By ALYSSA HATMAKER
There’s a moment you’ll encounter in horror games, a turning point that I like to call the “oh crap” moment, when things suddenly go south and you know you’ve left safety behind for good. The “oh crap” moment in MOONS OF MADNESS is executed perfectly. Up to that point, you’ve spent most of your time playing a benign space-engineer simulator.
As Shane Newehart, you’re the lead engineer of the secret “find life on Mars” mission, and the first bit of the game involves exploring the base while fixing solar panels that mysteriously won’t stay put. That part alone is fun even if it’s a bit straightforward. Details like being able to down a breakfast of freeze-dried bacon and eggs add to the atmosphere, and there is a lot of well-written and genuinely interesting scientific information to devour as you move around the station snooping into other people’s documents and computers.
Then you reach the “oh crap” moment when things turn into a full-on Cthulhian nightmare. I won’t spoil it because it’s one of my favorite parts, but it’s appropriately distressing and cool at the same time. For the most part, MOONS OF MADNESS maintains this momentum. It’s a cohesive story that clocks in at around 6 hours and gives you enough bang for your 25 bucks.
MOONS OF MADNESS is based on Funcom’s THE SECRET WORLD, with which I have only a base familiarity. I’m sure the game is more enjoyable if you’re well-versed in the lore, but I didn’t feel like I was missing anything. If you like cosmic horror, you’ll probably like MOONS OF MADNESS. My biggest complaint about the story is that I found the ending both predictable and anticlimactic, but the depth of the story up to that point, along with all the detail in the level design, is enough to make up for it.
The game treads the space between walking simulator and adventure game that has become so popular for these types of indie horror games lately. It’s entirely linear, and the puzzles aren’t particularly challenging or breaking the mold in any way, but the objectives you’re given are designed around immersing yourself in the environment, and they feel cathartic. There is a stealth level that involves hacking movement-sensitive cameras to get them to face away from you, which is a nice touch, and the enemies that can spot you are lifeless automatons that are genuinely creepy in a way that only space robots can be.
You’re constantly on the move, seamlessly transitioning from one objective to the next – that is, until the final stretch when your objective simply becomes running to the end. When you finally know what’s going on and no longer have the detailed environments of the space station and the Cthulhian nightmare-scapes to take in, things do become a little boring.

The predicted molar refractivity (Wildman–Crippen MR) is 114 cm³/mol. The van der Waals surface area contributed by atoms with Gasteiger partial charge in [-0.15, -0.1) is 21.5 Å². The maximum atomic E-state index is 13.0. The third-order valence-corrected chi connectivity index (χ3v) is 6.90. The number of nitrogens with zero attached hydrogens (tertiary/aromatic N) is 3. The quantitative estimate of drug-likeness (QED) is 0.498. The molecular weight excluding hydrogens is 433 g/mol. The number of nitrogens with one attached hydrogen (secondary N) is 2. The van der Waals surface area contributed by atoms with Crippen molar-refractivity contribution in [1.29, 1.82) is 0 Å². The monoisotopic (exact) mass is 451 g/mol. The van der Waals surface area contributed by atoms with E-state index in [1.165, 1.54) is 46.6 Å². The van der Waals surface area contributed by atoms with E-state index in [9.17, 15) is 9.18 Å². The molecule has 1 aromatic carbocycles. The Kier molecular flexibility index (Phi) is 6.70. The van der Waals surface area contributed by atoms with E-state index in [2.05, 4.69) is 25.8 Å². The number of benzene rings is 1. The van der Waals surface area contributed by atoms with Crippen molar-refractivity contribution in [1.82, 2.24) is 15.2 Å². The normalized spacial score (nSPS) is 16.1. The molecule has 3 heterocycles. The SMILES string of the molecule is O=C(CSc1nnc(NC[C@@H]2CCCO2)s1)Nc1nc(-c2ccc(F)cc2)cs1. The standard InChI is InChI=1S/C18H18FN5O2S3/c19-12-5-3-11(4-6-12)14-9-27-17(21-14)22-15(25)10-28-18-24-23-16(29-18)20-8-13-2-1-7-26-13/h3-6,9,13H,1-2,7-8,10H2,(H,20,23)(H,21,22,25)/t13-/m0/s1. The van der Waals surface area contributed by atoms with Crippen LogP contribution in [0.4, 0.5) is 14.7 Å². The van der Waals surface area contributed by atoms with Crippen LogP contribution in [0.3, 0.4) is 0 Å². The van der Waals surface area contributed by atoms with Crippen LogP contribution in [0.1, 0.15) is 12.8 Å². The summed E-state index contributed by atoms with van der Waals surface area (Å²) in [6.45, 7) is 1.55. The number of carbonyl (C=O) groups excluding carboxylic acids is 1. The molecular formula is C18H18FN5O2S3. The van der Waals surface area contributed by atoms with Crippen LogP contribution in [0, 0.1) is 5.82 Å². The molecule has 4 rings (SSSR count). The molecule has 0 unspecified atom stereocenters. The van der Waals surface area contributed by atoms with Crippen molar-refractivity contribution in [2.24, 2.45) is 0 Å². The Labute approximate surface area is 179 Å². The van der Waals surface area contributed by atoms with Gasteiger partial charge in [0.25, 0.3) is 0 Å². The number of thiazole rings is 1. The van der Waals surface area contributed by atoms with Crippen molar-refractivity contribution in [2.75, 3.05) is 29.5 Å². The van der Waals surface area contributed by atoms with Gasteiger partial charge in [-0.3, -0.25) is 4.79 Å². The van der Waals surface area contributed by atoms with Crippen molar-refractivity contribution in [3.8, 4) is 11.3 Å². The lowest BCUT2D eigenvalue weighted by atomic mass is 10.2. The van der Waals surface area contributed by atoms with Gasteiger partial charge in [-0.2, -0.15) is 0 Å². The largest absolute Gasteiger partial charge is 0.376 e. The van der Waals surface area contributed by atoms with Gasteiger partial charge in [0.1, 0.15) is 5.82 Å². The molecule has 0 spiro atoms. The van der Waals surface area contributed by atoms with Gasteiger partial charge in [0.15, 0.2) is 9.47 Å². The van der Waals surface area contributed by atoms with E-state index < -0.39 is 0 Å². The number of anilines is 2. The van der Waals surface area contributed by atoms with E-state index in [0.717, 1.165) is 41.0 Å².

There’s also a completely pace-breaking part toward the end that only served to frustrate me. You have to avoid a tremors-esque creature under the sand that will pop up and kill you in one fell chomp of its… whatever it has in place of jaws. You can see the sand moving, indicating where it is, and clear avoidance involves running from one platform to the next while making sure it’s far enough away so as not to get you before you’re safe. No matter how far away the thing was, when I thought I had enough time to run between platforms, I was wrong every time. It felt like a fluke when I finally did manage to get by it. This was particularly frustrating, because it was so close to the end and during a time when it felt like urgency was key. Having to redo the same part several times ruined the pace and took me out of the game.
Sound design is nothing to write home about in MOONS OF MADNESS, but it’s standard for the genre and implemented well enough. The voice acting is great even when the script isn’t. Shane spends a lot of time talking to another character over his radio, and most of the dialogue between them is natural and even clever. Every now and then, however, Shane drops a one-liner that sounds like it was pulled from a cheesy ‘80s action/sci-fi film. I’m not sure how many writers were involved in creating the dialogue, but it felt like there was some disconnect in the script.
Those few gripes aside, MOONS OF MADNESS is an enjoyable experience thanks in large part to its environmental detail and intriguing story. It can be played in one sitting, making it ideal for a Halloween horror binge. It’s not outright scary and is light on jump scares, but it succeeds in building an uneasy, disturbing atmosphere that fits snugly into any Cthulhu fan’s collection. MOONS OF MADNESS doesn’t reinvent the wheel, nor will it stand up to the likes of SOMA, but among so many indie horror titles being released these days, it’s one to check out.
Moons of Madness is available now on Steam. Review code provided by the publisher.